I can't decide if I support this. Here is a pair of guys that are on a nationwide quest
to repair or see to the repair of incorrect signage wherever they find it, and they are keeping a blog
to record their accomplishments. As expected, when confronted most people with sign failure are apathetic, indignant, or even hostile toward their
generous benefactors of correctness.
To be more accurate, they should probably be called the
Spelling and Grammar Advancement League, but that does have the same
ring to it, nor the catchy acronym (you try pronouncing SGAL).
I'm sympathetic to their cause. I wince every time I see someone
when he means you're
. I die a tiny bit inside when someone doesn't recognize the difference between the homophones there, their,
. In the face of apathetic bemoaning to dismiss these mistakes, I have to argue the need to preserve the language. The more words and phrases
are misused, the less intelligible, understandable, and useful the language becomes.
A Chicago Tribune article
described their goals more poetically:
Jeff Deck and Benjamin Herson have not wasted their lives.
They fight a losing battle, an unyielding tide of misplaced apostrophes
and poor spelling. But still, they fight. Why, you ask. Because, they
say. Because, they must.
For the last three months, they have circled the nation in search of
awkward grammar construction. They have ferreted out bad subject-verb
agreements, and they have faced stone-faced opposition everywhere. They
have shone a light on typos in public places, and they have traveled by
a GPS-guided '97 Nissan Sentra, sleeping on the couches of college
friends and sticking around just long enough to do right by the English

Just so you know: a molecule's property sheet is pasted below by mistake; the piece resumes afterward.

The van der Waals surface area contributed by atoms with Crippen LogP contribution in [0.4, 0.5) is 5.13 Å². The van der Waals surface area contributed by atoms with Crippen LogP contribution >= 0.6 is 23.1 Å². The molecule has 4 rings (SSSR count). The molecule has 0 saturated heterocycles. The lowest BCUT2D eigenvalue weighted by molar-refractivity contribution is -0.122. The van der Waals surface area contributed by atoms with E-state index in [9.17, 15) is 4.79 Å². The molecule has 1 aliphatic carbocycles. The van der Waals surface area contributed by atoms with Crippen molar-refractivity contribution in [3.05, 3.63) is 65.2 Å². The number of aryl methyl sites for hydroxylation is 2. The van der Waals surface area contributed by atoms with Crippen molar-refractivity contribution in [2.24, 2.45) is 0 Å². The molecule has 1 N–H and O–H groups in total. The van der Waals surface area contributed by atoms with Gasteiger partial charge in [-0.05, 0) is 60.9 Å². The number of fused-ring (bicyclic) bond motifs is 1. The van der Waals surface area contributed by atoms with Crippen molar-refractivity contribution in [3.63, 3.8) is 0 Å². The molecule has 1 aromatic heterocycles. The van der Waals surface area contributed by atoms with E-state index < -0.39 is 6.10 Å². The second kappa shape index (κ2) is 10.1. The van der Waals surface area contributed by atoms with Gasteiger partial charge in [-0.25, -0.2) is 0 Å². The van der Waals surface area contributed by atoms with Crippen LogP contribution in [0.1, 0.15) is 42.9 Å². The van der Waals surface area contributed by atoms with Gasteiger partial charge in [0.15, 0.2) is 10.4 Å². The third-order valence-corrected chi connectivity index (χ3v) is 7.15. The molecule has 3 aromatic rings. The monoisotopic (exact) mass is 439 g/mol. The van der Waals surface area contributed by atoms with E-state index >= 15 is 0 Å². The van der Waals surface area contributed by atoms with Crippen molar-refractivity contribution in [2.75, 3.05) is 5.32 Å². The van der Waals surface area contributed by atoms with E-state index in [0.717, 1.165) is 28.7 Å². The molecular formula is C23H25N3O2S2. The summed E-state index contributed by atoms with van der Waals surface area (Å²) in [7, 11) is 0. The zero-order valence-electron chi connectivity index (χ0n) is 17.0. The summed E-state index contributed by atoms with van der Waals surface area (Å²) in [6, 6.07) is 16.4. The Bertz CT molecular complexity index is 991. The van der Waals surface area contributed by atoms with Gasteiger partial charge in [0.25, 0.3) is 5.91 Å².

language. Then it's on the road again, off to a new town with new typos.
Picture a pair of Kerouacs armed with Sharpies and erasers and
righteous indignation--holding back a flood of mixed metaphors and
spelling mistakes and extraneous punctuation so commonplace we rarely
notice it anymore. But they are 28 and idealistic.
Their quest has been moving forward, if slowly, for a year now. They have received national publicity through morning show interviews, and have even been approached for a book deal.
Recently though, these guys have gotten themselves into a heap of trouble with the lawman. They have been accused of defacing government property at the Grand Canyon to fix a misspelling. It wouldn't have been such a big deal, except for the sign in question was a hand-painted p
lacard that dated way back into the 50s. The 1950s. In this country, anything sixty years-old is history.
I can certainly relate. The last house I lived in was over 60 years old. By extension, that makes it a historic Dallas landmark. I remember drilling some holes in the drywall. I hope there isn't a warrant out for my arrest on vandalism
Shown to the right is the sign that is at the center of the commotion, in all of its special,
historic glory. I see blackboard signs just like this at most pubs, filled with the list of daily drink specials. I think the park made a big deal out of this for the publicity.
After the legal battle, it looks like these guys have abandoned their cause and they went running with their tails tucked between their legs. It's disappointing, really. The book deal must have been shot, and their fifteen minutes were over.The usual disclaimer: I misuse words continuously. I make up words as I see fit. I use sentence fragments at every opportunity. I'm a hypocrite of the highest order.